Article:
For goodness' sake, Washington is 3-9, eliminated from contention for the wild card and any of the top three NFC seeds, but is still, somehow, alive in the division race. This is ugly, folks, and the possibility of an 8-8 or 7-9 NFC East champion has to be taken seriously, if for no other reason than the calendar and the math.
The Verdict: OVERREACTION. I just think either Dallas, Philadelphia or both have better football inside of them than they've shown so far. I don't know why I think this, other than that I thought it before the season and feel like there's still time for them to prove me right.
It's easy right now, in light of a brutal Week 13 for both of them, to believe neither will win another game other than the one they play against each other in Week 16. But things could look a lot different Thursday night if the Dallas defense gets its act together against Mitchell Trubisky and the Bears and the team recommits to Ezekiel Elliott on offense.
The NFC East champ will almost certainly be the No. 4 seed in the NFC at this point, but that doesn't mean it will have limped into the playoffs.
Philip Rivers is playing his final month as a Charger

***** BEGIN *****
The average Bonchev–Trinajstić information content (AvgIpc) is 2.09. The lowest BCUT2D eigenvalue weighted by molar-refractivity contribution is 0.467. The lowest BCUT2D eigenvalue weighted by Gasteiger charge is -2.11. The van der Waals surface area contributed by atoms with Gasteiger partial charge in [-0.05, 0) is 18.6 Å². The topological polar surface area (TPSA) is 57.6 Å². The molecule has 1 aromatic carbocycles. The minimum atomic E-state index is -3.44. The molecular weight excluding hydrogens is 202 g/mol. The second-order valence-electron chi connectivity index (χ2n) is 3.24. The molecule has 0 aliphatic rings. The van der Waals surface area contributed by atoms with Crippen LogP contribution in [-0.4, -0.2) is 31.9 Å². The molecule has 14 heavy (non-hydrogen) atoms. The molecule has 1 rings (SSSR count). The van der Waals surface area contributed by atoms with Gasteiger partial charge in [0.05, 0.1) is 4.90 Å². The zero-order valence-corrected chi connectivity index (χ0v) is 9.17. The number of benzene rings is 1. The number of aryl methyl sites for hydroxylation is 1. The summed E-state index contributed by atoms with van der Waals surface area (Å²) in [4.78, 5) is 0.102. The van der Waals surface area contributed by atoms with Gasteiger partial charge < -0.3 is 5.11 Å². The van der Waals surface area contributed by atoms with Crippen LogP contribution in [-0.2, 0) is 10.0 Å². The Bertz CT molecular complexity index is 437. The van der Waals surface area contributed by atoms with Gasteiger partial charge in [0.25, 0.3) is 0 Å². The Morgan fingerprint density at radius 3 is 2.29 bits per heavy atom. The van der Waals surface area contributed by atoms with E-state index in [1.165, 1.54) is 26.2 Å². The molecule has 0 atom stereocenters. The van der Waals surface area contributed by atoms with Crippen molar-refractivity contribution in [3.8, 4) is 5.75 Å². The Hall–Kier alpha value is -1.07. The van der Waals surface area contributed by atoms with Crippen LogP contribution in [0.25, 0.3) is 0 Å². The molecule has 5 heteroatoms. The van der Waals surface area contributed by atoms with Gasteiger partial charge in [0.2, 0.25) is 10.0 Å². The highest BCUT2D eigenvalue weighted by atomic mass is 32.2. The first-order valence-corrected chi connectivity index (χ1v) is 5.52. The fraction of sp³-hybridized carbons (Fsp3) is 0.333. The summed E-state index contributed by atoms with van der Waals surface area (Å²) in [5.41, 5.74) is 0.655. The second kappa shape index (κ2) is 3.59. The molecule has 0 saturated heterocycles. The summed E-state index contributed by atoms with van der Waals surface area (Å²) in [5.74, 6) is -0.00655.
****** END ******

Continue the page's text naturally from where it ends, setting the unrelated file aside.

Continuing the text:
Rivers will turn 38 on Sunday and does not have a contract beyond this season. Say what you will about the Browns, Eagles, Jaguars and anyone else, but it's hard not to pick the Chargers as the most disappointing team in the NFL this season.
They were 12-4 last season and seemed primed to make a Super Bowl run in the final year of Rivers' contract. Sunday's loss in Denver wasn't all on Rivers, nor is the dismal season. But with 17 touchdown passes and 15 interceptions through 12 games, it's shaping up as his worst season at maybe the worst possible time.
The Verdict: NOT AN OVERREACTION. I mean, if the Chargers were sure they wanted him back for 2020 and he was sure he wanted to be back in 2020 ... why isn't he signed yet?
This is shaping up as a historically weird quarterback offseason, with question marks about longtime starters in places like New England, New Orleans, Carolina, Tampa Bay, Tennessee and Cincinnati. And the Chargers are a part of that. Rivers could decide he wants to go somewhere else, or retire. The Chargers could have another option in mind, whether they're still in go-for-it mode or whether they decide to retool the roster.
At 4-8 and going nowhere in a season that started with high hopes, there have to be options on the table that were once inconceivable.